There were tears of joy and hugs all around as Nieves' family and loved ones celebrated what they called justice. Houser, 57, was found guilty of second-degree murder by Judge William Gamboney.
"I am more than satisfied," said Angelica Nieves, victim's sister. "He murdered my brother."
Houser admitted he shot Nieves after an argument while he was off-duty, on medical leave, in 2017. Houser told police he thought Nieves was reaching into his waistband for a gun, so he fired his weapon in self-defense. Nieves was unarmed.
Prosecutors charged Houser with first-degree murder, but his family said they are satisfied with the guilty verdict for second-degree murder.
"This man had no reason to kill my son," said Angel Nieves, father.
"Today is a day of celebration," said Brunilda Torres, mother.
The family has also filed a civil suit against the officer and the city. Their attorneys said this verdict will be significant in that litigation. And while Houser chose not to testify at the criminal trial, he will likely not have that option in civil court.
"Today's decision was historic," said Andrew Stroth, civil attorney. "I can count on one hand the number of Chicago police officers convicted of murder in the city of Chicago."
Following the verdict, the judge revoked bond and Houser was taken into custody to await sentencing.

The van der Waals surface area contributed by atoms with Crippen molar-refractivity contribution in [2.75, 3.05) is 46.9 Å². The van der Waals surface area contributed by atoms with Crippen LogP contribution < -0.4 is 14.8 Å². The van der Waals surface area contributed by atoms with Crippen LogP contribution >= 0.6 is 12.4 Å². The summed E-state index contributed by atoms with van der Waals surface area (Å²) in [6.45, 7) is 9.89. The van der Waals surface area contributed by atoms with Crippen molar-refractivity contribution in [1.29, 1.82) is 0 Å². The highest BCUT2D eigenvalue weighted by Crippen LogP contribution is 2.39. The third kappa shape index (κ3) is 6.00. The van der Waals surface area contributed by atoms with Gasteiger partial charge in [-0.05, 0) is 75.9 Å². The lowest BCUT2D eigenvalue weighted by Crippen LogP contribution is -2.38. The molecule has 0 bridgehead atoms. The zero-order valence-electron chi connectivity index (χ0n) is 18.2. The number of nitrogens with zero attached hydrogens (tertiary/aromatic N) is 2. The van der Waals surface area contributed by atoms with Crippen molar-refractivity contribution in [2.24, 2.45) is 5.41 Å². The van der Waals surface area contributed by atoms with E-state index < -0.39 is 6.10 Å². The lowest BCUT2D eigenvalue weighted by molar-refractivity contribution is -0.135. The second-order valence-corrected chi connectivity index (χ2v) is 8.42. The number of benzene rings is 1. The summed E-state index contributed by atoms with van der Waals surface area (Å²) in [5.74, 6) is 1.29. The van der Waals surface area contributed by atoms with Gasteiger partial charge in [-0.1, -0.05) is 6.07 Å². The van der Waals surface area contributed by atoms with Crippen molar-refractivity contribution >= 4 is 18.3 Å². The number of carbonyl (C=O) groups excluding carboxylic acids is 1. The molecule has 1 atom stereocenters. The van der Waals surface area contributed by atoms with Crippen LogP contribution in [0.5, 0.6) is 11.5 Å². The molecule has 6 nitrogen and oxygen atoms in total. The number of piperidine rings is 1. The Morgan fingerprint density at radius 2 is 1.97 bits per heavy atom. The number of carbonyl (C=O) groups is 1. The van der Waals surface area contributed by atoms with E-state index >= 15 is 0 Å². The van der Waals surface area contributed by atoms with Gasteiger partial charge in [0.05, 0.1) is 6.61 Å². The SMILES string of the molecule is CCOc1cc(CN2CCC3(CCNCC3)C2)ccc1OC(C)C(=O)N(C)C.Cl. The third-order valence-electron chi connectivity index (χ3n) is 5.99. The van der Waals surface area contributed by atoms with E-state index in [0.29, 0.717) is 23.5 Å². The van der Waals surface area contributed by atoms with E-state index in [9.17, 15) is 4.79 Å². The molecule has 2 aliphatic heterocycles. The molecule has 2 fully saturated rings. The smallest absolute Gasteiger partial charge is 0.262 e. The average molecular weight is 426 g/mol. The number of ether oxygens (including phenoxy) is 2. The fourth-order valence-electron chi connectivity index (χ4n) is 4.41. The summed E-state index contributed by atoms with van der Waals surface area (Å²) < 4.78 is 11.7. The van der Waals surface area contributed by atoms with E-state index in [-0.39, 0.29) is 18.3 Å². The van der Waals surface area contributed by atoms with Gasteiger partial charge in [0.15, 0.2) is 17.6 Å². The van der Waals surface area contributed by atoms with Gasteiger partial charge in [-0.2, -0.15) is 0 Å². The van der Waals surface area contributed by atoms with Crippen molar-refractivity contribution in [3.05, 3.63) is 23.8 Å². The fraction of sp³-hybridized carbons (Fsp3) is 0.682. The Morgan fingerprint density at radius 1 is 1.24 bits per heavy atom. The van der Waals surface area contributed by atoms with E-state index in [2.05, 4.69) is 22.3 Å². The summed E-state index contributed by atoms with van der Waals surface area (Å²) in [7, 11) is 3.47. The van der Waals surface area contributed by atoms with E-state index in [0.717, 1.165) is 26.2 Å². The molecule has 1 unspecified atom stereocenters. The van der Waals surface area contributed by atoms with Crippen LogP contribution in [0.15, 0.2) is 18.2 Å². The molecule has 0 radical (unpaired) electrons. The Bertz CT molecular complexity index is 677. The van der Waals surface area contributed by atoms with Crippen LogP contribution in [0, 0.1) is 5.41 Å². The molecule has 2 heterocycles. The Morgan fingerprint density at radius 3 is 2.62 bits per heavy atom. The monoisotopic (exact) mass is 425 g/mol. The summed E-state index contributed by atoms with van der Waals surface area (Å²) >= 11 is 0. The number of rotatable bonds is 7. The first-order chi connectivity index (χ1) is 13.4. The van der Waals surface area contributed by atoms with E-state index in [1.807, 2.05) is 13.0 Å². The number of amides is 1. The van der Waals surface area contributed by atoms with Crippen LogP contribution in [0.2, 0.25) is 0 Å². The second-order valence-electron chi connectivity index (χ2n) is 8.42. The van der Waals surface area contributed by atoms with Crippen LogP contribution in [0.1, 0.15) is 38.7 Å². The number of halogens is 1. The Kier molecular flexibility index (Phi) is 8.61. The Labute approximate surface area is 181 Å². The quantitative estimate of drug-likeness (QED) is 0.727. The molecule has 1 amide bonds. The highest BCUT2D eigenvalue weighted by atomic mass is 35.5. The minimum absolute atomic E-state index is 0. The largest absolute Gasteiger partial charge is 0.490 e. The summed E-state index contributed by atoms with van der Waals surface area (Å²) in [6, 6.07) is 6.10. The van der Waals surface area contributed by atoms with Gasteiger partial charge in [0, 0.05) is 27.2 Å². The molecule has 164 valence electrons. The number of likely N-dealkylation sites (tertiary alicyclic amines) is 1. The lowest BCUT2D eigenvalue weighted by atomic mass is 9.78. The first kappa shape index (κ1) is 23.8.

"All that matters to me is he's convicted," Angelica said. "He's a murderer."
State's Attorney Kim Foxx said her office was pleased with the judge's ruling.
"The circumstances of this case were unique, but the way we handled it was not," Foxx said. "As always, we relied upon the facts, the evidence and the law and hope that this resolution brings some measure of comfort to the victim's family and helps restore integrity to our criminal justice system."
Houser, a 28-year veteran of the department, was stripped of his police powers the day after the shooting.
I-TEAM: WHO IS LOWELL HOUSER?
The I-Team looked into Houser's background, who he is and what his record is with the police department, when the shooting first occurred in 2017.
Houser was last assigned to the mass transit unit, and had been the subject of numerous police disciplinary investigations over the years but none involving shootings, a background check revealed.
There is no mention in the complaint or arrest warrant that Houser is a police officer, although his address is listed as 3510 S. Michigan Ave., CPD headquarters.
Years prior the shooting, Houser had financial problems. There were multiple liens against him from banks and credit unions, totaling tens of thousands of dollars. He filed for federal bankruptcy in 2004.
Houser had been the subject of multiple complaints filed against him, according to the Citizens Police Data Project; reportedly, more than 20 complaints over the past two decades. Several resulted in suspension, and one is said to have involved an off-duty disturbance in 1994.